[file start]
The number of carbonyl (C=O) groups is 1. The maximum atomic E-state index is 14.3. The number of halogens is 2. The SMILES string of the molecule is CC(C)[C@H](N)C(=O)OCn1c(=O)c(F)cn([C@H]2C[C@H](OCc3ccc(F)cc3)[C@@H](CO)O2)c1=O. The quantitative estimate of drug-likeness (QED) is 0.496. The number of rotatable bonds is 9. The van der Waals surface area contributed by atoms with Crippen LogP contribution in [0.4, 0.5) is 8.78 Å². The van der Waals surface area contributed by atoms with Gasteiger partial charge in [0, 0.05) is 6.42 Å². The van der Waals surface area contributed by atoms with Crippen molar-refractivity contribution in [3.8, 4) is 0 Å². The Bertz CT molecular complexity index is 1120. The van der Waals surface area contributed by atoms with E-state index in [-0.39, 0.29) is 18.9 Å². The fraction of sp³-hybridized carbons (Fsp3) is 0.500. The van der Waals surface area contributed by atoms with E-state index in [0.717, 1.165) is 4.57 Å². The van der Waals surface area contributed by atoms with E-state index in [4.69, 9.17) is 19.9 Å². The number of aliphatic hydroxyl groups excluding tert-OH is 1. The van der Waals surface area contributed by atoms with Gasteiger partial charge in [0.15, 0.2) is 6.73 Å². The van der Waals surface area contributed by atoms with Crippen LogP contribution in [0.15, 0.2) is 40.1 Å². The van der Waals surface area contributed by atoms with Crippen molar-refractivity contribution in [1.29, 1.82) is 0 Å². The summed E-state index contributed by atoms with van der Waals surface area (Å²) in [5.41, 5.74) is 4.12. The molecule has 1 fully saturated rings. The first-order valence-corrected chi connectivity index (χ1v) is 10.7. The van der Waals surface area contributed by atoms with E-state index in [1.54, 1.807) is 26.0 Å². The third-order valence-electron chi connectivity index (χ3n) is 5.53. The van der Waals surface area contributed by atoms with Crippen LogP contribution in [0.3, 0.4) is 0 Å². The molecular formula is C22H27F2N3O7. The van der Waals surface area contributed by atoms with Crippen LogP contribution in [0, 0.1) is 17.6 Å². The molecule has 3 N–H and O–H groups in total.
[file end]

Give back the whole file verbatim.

The number of carbonyl (C=O) groups is 1. The maximum atomic E-state index is 14.3. The number of halogens is 2. The SMILES string of the molecule is CC(C)[C@H](N)C(=O)OCn1c(=O)c(F)cn([C@H]2C[C@H](OCc3ccc(F)cc3)[C@@H](CO)O2)c1=O. The quantitative estimate of drug-likeness (QED) is 0.496. The number of rotatable bonds is 9. The van der Waals surface area contributed by atoms with Crippen LogP contribution in [0.4, 0.5) is 8.78 Å². The van der Waals surface area contributed by atoms with Gasteiger partial charge in [0, 0.05) is 6.42 Å². The van der Waals surface area contributed by atoms with Crippen molar-refractivity contribution in [3.8, 4) is 0 Å². The Bertz CT molecular complexity index is 1120. The van der Waals surface area contributed by atoms with E-state index in [-0.39, 0.29) is 18.9 Å². The fraction of sp³-hybridized carbons (Fsp3) is 0.500. The van der Waals surface area contributed by atoms with E-state index in [0.717, 1.165) is 4.57 Å². The van der Waals surface area contributed by atoms with E-state index in [4.69, 9.17) is 19.9 Å². The number of aliphatic hydroxyl groups excluding tert-OH is 1. The van der Waals surface area contributed by atoms with Gasteiger partial charge in [0.15, 0.2) is 6.73 Å². The van der Waals surface area contributed by atoms with Crippen LogP contribution in [0.15, 0.2) is 40.1 Å². The van der Waals surface area contributed by atoms with Crippen molar-refractivity contribution in [1.29, 1.82) is 0 Å². The summed E-state index contributed by atoms with van der Waals surface area (Å²) in [5.41, 5.74) is 4.12. The molecule has 1 fully saturated rings. The first-order valence-corrected chi connectivity index (χ1v) is 10.7. The van der Waals surface area contributed by atoms with E-state index in [1.54, 1.807) is 26.0 Å². The third-order valence-electron chi connectivity index (χ3n) is 5.53. The van der Waals surface area contributed by atoms with Crippen LogP contribution in [0.3, 0.4) is 0 Å². The molecular formula is C22H27F2N3O7. The van der Waals surface area contributed by atoms with Crippen LogP contribution in [0, 0.1) is 17.6 Å². The molecule has 3 N–H and O–H groups in total.